Asherman’s syndrome and recurrent miscarriage
Dear Professor Winston,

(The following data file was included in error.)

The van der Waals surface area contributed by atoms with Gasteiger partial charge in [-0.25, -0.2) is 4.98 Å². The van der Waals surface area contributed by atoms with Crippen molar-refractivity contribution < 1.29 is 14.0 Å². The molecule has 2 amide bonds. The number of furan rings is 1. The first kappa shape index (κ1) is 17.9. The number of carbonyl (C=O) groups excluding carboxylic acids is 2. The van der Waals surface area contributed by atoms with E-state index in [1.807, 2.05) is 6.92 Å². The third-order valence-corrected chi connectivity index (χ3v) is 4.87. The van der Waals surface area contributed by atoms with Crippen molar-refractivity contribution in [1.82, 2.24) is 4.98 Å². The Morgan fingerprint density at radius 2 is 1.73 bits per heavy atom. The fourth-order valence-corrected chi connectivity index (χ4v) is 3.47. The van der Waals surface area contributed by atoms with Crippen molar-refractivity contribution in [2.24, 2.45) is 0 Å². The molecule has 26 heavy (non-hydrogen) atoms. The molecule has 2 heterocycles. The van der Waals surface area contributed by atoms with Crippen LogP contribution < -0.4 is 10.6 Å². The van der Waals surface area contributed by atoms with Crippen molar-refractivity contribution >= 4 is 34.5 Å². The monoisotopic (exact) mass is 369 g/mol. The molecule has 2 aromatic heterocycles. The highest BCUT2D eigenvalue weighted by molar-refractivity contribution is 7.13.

I have just been told by a friend that you provide a question answering service. Unfortunately all the specialists I see have different suggestions and theories and I am at a loss as to what to think and do. So if you could take the time to read my story and let me know your thoughts I would be incredibly grateful. I have a 4 year old daughter who was conceived naturally and was born (in Feb 2010) at 40 weeks in water after a 3 hour labour and an uncomplicated pregnancy. Since June 2011 I have had 6 miscarriages. With regards to getting pregnant this has always been natural and straight forward, however the difficulties lie with maintaining the pregnancy. In brief: June 2011 – Miscarriage 1 – 6.5 weeks (this was a missed miscarriage and discovered at a 12 week scan and required an ERPC.) Jan 2012 – Miscarriage 2 – 6.5 week (missed miscarriage and discovered at 12 weeks although I had a 6 week scan where everything was normal. I had an ERPC.) March 2012 – Miscarriage 3 – 5.5 weeks – I bled naturally. Jan 2013 – Miscarriage 4 – 6.5 weeks (discovered at 8 weeks, I had an ERPC. In this miscarriage I was taking cyclogest 400 x1 per day, baby aspirin, prednisolone 25mg a day). PoC was done and it was 46XY June 2013 – I discovered I had Asherman’s Syndrome, I had a hysteroscopy, during the procedure my womb was perforated. Oct 2013 – I had another hysteroscopy as the Asherman’s hadnt been cleared up and a coil was put in for 2 months. April 2014 – Miscarriage 5 – 6.3 weeks (discovered at 8 weeks – ERPC) During this pregnancy I took no medication. PoC was done – 46XX June 2014 – Asherman’s returned so another hysteroscopy and a coil for 2 months. Dec 2014 – Miscarriage 6 – 9 weeks. (In this pregnancy I took: baby aspirin daily metformim – I have polycystic ovaries cyclogest 400 3x per day gestone 100mg 1xper day dexamethasone 1mg per day claxane 20 2x per day. ERPC carried out – 45X – Turner Syndrome.) Some results: In my most recent monitoring cycle the month before I was last pregnant: Day 4 – FSH 5.5 and LH 5.5 Day 25 LH 31 (my cycles are around 32 days) AMH from June 2013 – 69.5 I have had thyroid tested, blood clotting test, thrombo elastogram, NK cells tests – all of which have been normal. With all that in mind I have a few questions: 1) Do you think low progesterone could account for the miscarriages (apart from miscarriage no 6)? 2) Do you think the Asherman’s could account for the miscarriages (apart from miscarriage no 6)? 3) It has recently been suggested to me that the reason I get Asherman’s so easily could account for miscarriages so have been advised to have a PAI1 test – do you think this could be a possible explanation? 4) I turn 40 next month so with that in mind would you advise IVF with embryo screening? 5) My gut feeling is that the treatment I was taking in my 6th pregnancy was possibly working as I got to 9 weeks and miscarried for chromosome reasons so would you recommend taking the same treatment but to also do IVF with embryo screening? Sorry for such a long email and for so many questions and thank you so much for the time you have taken to read this and for your patience. CS